FIG. 2 shows the heat instability of the IGN311 induced inhibition of the MAP kinase stimulation (IGN311 was inactivated by heat denaturing (10 min at 95° C.). Growth-arrested SKBR3-cells were pre-incubated for 15 min with IGN311 (with IGN denoted lanes), or with heat-denatured IGN311 (with IGN* denoted lanes) or with anti-EGF-receptor antibody (with A denoted lanes). Then the cells were stimulated with EGF (with E denoted lanes); lane U corresponds to the blank value (=unstimulated cells)).
FIG. 3. shows the immunoprecipitation by IGN311 and ABL364 of erbB2 from tunicamycin-treated® and control SKBR-3cells. The data show that binding of the antibody according to the invention only occurs when the protein is glycosylated and when modified Lewis y antigen is localized on the surface of the molecule.
FIG. 4 shows the EGF-stimulated [3H] thymidine incorporation in SKBR-3 cells in the presence of ABL364, IGN311 or herceptin. The binding of growth factors to their receptors is blocked by the antibodies according to the invention and additionally, the growth of the tumor cell and its capability for dividing is at least reduced or completely blocked
FIG. 5. Panel A: Immunoprecipitation of ErbB1 and ErbB2 from A431- and SKBR-3 cells by IGN311 and ABL364. Confluent A431- and SKBR-3 cells were incubated in the presence (+) or absence (-) of 1 μg/ml tunicamycin® for 24 h. Cell lysates were prepared and LeY-modified proteins were immunoprecipitated by the addition of IGN311 or ABL364 as indicated. Aliquots (30%) of the immunoprecipitate were loaded onto SDS-polyacrylamide gels. Immunoblotting was performed with antibodies recognizing ErbB1 (A431 cell lysate, upper blot) and ErbB2 (SKBR-3, lower blot). Data are from a representative experiment that was reproduced twice. Panel B: Binding of [125I] EGF to intact SKBR-3 cells in the absence or presence of ABL364, IGN311 or trastuzumab. SKBR-3 cells were incubated in medium containing 1 nM [125I] EGF in the absence or presence of 10 nM 2C225, 100 nM ABL364, 100 nM IGN311 or 100 nM trastuzumab at 4° C. (to prevent internalization) for 60 min. The binding reaction was terminated and surface bound and internalized [125I] EGF was determined as described under "Material and Methods".
FIG. 6. Panel A: Concentration-dependent stimulation of MAPK phosphorylation by EGF in the absence and presence of ABL364, IGN311 and anti-EGF-receptor antibody 2C225. Quiescent SKBR-3 were preincubated with vehicle (upper blot) or in the presence of 100 nM mABL364, 100 nM IGN311 or 30 nM 2C225 (as indicated, lower blot) and subsequently stimulated with increasing concentrations of EGF. Panels B&C: Concentration-dependent inhibition by ABL364, IGN311 and trastuzumab of the EGF- or heregulin-induced stimulation of MAPK (B,C). Panel B: Quiescent SKBR-3 cells were incubated in the presence of increasing concentrations of ABL364 or trastuzumab. Thereafter cells were stimulated with 1.6 nM EGF. Panel C: Quiescent A431 cells were incubated in the presence of increasing concentrations of mABL364 or IGN311 and thereafter stimulated with 1 μnM EGF. The extent of MAPK phosphorylation was determined as described in "Material and Methods".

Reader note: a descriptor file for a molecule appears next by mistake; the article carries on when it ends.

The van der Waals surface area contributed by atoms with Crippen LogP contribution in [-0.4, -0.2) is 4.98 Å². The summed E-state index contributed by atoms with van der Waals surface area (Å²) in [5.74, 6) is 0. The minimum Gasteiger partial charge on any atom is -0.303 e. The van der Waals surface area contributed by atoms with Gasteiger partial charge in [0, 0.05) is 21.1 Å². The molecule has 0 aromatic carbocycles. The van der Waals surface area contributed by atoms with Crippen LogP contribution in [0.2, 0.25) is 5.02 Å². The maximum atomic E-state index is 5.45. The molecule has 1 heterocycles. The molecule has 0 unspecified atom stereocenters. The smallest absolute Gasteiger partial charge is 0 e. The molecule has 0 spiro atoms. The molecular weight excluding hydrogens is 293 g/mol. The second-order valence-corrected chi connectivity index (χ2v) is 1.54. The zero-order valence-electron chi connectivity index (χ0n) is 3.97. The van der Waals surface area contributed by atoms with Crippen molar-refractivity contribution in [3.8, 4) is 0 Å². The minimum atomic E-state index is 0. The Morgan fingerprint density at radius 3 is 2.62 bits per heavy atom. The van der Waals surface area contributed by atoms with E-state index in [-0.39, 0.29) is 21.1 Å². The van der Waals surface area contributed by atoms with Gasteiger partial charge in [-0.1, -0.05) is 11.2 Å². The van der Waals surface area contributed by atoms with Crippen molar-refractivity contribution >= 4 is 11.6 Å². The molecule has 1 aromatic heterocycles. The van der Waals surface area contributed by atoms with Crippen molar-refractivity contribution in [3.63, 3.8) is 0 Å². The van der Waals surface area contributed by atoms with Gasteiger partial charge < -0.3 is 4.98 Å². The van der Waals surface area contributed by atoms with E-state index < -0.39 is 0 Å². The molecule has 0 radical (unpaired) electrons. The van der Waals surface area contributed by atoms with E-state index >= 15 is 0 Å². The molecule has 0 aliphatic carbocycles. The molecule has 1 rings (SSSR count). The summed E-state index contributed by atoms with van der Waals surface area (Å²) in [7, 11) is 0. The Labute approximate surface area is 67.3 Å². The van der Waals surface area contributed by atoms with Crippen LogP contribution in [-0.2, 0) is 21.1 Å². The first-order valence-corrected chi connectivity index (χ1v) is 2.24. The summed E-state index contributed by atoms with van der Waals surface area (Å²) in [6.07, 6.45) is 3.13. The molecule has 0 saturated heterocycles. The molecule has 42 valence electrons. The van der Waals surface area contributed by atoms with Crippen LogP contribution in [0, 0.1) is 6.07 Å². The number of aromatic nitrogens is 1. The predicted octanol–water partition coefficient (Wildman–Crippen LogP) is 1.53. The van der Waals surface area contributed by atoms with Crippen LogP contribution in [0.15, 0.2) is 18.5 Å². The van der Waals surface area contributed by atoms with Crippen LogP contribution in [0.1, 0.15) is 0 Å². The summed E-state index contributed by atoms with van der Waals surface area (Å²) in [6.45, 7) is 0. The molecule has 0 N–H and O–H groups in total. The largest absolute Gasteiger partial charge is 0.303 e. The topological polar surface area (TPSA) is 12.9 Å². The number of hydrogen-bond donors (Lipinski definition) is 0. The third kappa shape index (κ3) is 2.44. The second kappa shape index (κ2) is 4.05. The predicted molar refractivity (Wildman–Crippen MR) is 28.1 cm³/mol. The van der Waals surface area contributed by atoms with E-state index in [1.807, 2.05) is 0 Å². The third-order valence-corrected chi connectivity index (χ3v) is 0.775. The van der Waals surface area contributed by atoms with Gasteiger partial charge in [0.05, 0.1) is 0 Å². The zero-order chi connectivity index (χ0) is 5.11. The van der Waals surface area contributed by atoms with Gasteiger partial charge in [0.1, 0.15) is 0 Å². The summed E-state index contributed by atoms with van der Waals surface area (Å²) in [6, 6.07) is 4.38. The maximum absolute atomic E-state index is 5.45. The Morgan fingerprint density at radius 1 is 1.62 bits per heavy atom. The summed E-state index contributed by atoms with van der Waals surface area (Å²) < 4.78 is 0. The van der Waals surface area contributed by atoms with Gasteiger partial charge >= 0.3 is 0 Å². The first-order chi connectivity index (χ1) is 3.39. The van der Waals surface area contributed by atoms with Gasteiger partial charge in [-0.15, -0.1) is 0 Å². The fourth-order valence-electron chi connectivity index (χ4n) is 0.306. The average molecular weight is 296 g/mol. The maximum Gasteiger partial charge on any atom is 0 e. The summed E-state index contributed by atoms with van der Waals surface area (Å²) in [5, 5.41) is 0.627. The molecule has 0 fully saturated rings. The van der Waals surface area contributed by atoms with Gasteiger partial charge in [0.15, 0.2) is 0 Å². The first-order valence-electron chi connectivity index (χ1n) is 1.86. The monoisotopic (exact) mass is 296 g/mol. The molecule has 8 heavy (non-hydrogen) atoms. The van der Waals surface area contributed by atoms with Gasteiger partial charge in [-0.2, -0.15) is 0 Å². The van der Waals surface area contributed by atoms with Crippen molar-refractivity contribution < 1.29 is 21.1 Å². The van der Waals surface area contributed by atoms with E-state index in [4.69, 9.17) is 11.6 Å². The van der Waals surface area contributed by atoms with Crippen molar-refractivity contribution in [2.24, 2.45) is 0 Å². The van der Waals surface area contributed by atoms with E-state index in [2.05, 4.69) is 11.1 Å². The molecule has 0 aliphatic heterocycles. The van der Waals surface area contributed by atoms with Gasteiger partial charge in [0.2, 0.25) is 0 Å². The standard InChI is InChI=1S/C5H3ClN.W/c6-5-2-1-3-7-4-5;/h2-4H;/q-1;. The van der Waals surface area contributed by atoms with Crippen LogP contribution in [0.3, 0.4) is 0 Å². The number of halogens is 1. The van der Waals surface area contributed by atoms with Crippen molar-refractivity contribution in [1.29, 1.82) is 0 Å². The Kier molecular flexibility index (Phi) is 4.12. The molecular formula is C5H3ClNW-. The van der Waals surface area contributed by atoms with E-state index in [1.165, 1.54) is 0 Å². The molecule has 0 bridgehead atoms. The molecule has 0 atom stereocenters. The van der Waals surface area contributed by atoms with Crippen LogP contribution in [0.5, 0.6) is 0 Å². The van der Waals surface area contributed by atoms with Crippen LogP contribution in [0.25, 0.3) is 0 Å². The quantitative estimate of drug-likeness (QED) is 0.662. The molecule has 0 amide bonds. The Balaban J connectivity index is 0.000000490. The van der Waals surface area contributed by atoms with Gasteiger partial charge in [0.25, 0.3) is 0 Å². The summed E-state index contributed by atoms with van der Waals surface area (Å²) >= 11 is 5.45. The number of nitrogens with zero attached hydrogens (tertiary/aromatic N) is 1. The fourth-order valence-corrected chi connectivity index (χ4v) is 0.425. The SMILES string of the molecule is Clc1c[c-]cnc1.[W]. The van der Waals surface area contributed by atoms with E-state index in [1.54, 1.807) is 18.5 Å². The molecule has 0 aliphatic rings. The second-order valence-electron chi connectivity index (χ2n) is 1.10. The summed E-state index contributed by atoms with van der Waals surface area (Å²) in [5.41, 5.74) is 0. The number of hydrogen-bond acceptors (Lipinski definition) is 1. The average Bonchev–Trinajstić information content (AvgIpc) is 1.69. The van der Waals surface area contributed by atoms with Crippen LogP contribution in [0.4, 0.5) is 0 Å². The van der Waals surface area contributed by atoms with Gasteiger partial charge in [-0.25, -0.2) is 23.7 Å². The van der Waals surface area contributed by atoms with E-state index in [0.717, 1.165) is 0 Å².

Materials and Methods
Materials. A431 and SKBR-3 cell lines were from ATCC (Manassas, Va.). [125I] EGF was from Perkin Elmer Life Science NEN (Boston, Mass.). EGF was from Oncogene Research Products (San Diego, Calif.). Heregulin B-1 and the anti EGF-receptor antibody (Ab-2, clone 225) were from NeoMarkers (Fremont, Calif.). The anti-Lewis antibody ABL364 was obtained from Novartis (CH); its humanized version IGN311 (10) was produced for Igeneon under GMP conditions by BioInvent (Lund S) Trastuzumab (Herceptin®) was from Roche (CH). The antibody directed against the diphosphorylated sequence of erk1 and erk2 and antibodies recognizing ErbB1 and ErbB2 were from Cell Signaling Technologies Inc. (Beverly, Mass., USA). SuperFect® polycationic transfection reagent and plasmid preparation kits were from Qiagen (Hilden, FRG). The antibody recognising the carboxy terminus of erk1/erk2 was from Santa Cruz (Santa Cruz, Calif.). Fluorescence imaging was done using a Zeiss Axiovert 200M inverted epifluorecence microscope equipped with a CoolSNAP fx cooled CCD camera from Photometrics, Roper Scientific (Tucson, Ariz.) . The fluorescence filter sets were from Chroma Technology Corp. (Brattleboro, Vt.). Fluorescence imaging software was from MetaSeries software, Universal Imaging Corp. (Downington, Pa.). In order to generate a CFP-tagged H-Ras, h-ras cDNA (in pCDNA3) was subcloned into pECFP-C1 (Clontech, Palo Alto, Calif.) with Kpn I and Apa. I. The plasmid coding for H-Ras was a generous gift from Martina Schmidt, the sources for the other plasmids and reagents employed are listed elsewhere (12). Cell culture. SKBR-3 and A431 cells were propagated in McCoy's modified medium and Dulbecco's modified Eagle medium (DMEM), respectively, containing 10% FCS, antibiotics and glutamine.